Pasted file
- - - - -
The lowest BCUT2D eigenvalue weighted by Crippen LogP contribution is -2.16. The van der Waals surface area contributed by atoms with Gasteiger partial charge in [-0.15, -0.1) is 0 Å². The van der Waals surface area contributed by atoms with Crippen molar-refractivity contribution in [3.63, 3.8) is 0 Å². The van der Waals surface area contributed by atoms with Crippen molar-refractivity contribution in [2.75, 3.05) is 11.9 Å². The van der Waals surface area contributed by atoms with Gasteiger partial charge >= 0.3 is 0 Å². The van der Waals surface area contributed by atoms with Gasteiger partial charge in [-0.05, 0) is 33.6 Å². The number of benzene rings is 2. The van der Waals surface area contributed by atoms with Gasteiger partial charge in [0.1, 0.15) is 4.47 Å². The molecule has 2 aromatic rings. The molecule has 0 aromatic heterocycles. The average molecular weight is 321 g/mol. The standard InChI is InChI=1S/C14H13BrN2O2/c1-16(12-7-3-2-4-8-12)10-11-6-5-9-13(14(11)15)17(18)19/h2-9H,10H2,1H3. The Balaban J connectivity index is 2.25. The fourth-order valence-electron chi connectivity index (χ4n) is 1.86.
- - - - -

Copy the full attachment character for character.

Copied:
The lowest BCUT2D eigenvalue weighted by Crippen LogP contribution is -2.16. The van der Waals surface area contributed by atoms with Gasteiger partial charge in [-0.15, -0.1) is 0 Å². The van der Waals surface area contributed by atoms with Crippen molar-refractivity contribution in [3.63, 3.8) is 0 Å². The van der Waals surface area contributed by atoms with Crippen molar-refractivity contribution in [2.75, 3.05) is 11.9 Å². The van der Waals surface area contributed by atoms with Gasteiger partial charge >= 0.3 is 0 Å². The van der Waals surface area contributed by atoms with Gasteiger partial charge in [-0.05, 0) is 33.6 Å². The number of benzene rings is 2. The van der Waals surface area contributed by atoms with Gasteiger partial charge in [0.1, 0.15) is 4.47 Å². The molecule has 2 aromatic rings. The molecule has 0 aromatic heterocycles. The average molecular weight is 321 g/mol. The standard InChI is InChI=1S/C14H13BrN2O2/c1-16(12-7-3-2-4-8-12)10-11-6-5-9-13(14(11)15)17(18)19/h2-9H,10H2,1H3. The Balaban J connectivity index is 2.25. The fourth-order valence-electron chi connectivity index (χ4n) is 1.86.